Monday, September 30, 2013

A Brief History of the College of Saint Teresa

The College of Saint Teresa was a Catholic women's college in Winona, Minnesota. Founded as a women's seminary, it became a college in 1907 and ceased operations in 1989. John Bellairs taught here beginning fifty years ago this month, between September 1963 and spring 1965.


The Milwaukee School Sisters of Saint Frances purchased land in western Winona, and on December 15, 1886, the Archbishop of Saint Paul, John Ireland, dedicated the building for Saint Mary's Academy.  Later, following additions, it became Saint Mary's Hall, the first building of the College of Saint Teresa [1].

In 1888, the property was transferred to Archbishop Ireland, and the Sisters of Saint Joseph of Carondelet opened a hospital in Saint Mary's Hall in the summer of 1888. The hospital closed after a few months.  Two years later, Archbishop Ireland transferred the property's title to Bishop John Cotter, bishop of the newly-formed Diocese of Winona.  In 1894, Cotter sold the land to the Academy of Our Lady of Lourdes, who named the campus the Winona Seminary for Ladies.  The first classes were on September 4, 1894, with 59 students [1].

College work for Sisters began at the Winona Seminary in 1907 [2], with lay students admitted to college courses in 1909.  In February 1912, the Sisters of Saint Francis of Our Lady of Lourdes sent a formal announcement the institution would be known as the College of Saint Teresa [1].


The college constructed Saint Cecilia and Teresa Halls in the early 1910s. Lourdes Hall, the first dormitory, opened in 1928.  The campus eventually expanded to eleven buildings over 70 acres of land.

The first commencement of college graduates was in 1914, the same year its yearbook, the Aldine, was published.

In 1920 a nursing program was added [3]. The college conferred its first Bachelor of Arts degree in Nursing in 1928 and awarded the Bachelor of Science degree in Nursing in 1946 [4]. Throughout the years, the college's most vital area of study was nursing, having begun at the request of the prestigious Mayo Clinic in nearby Rochester. Its proximity allowed students to get first-hand experience in the medical field.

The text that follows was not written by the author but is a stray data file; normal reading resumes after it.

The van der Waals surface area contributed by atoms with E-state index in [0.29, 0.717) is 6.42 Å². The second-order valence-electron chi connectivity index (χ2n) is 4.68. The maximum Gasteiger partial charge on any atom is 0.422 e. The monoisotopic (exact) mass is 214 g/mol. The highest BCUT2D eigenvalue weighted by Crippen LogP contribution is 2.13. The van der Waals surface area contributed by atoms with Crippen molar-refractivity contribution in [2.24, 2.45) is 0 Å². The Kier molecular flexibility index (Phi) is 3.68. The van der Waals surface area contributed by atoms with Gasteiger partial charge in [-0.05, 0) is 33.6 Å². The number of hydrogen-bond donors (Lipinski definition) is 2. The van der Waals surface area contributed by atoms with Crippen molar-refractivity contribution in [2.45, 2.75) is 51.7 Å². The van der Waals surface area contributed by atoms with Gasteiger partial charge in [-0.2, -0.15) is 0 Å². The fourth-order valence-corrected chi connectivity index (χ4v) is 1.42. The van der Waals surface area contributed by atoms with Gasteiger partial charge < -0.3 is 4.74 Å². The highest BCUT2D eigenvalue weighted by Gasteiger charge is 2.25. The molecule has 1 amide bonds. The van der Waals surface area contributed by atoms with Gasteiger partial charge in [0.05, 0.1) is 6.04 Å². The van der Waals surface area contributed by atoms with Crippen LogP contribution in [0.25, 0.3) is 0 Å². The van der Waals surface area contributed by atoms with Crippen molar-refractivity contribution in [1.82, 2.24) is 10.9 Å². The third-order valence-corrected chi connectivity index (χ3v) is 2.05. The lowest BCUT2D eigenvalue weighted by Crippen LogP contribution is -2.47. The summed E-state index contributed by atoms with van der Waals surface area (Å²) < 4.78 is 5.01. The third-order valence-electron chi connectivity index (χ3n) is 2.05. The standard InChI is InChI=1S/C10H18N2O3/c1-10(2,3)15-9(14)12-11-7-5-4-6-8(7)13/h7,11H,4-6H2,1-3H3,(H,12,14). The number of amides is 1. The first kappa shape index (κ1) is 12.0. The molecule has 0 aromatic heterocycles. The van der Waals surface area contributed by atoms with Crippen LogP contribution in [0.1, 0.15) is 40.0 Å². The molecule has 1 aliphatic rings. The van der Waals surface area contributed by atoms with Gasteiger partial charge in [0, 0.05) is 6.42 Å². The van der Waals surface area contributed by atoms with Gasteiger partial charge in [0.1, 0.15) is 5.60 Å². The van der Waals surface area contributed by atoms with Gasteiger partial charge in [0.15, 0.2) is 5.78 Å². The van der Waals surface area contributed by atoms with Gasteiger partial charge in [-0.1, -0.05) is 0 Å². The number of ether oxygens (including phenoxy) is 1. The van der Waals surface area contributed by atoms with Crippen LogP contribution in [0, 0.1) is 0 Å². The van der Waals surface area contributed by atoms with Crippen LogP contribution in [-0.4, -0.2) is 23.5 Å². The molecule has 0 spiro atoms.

By the late 1960s, enrollment would exceed 1,300 women, but, following the changes stemming from the Second Vatican Council, nuns across the country left their orders which meant hiring more expensive lay faculty [3].

Student enrollment suffered, too, as the nearby men's college, Saint Mary's College (now Saint Mary's University of Minnesota), became coeducational in 1969.  Competition for students was intense between the two colleges.  While Saint Teresa's eventually did admit some men on a commuting basis, the two institutions did not collaborate on shared semester schedules or course work like other pairs of men and women's Catholic colleges had done in the same era.

Unable to compete or survive, the college graduated its last class in the spring of 1989.


Buildings on campus are now individually owned by Winona State University, Saint Mary's University of Minnesota, and Cotter High School, a private Catholic school. The Alumnae Association of the College of Saint Teresa maintains an office in the former Tea House.


  • [1] Design in Gold: A History of the College of Saint Teresa; Sister M. Bernetta Quinn (1957).
  • [2] Aldine (p. 113); The College of Saint Teresa (1967).
  • [3] "Pieces of the Past: Celebrating Winona's First 150 Years"; Erin Chistenson, Winona Daily News (2001).
  • [4] "The College of Saint Teresa Celebrating 100 Years"; Frances Muraine Bowler Edstrom, Winona Post (July 4, 2007).

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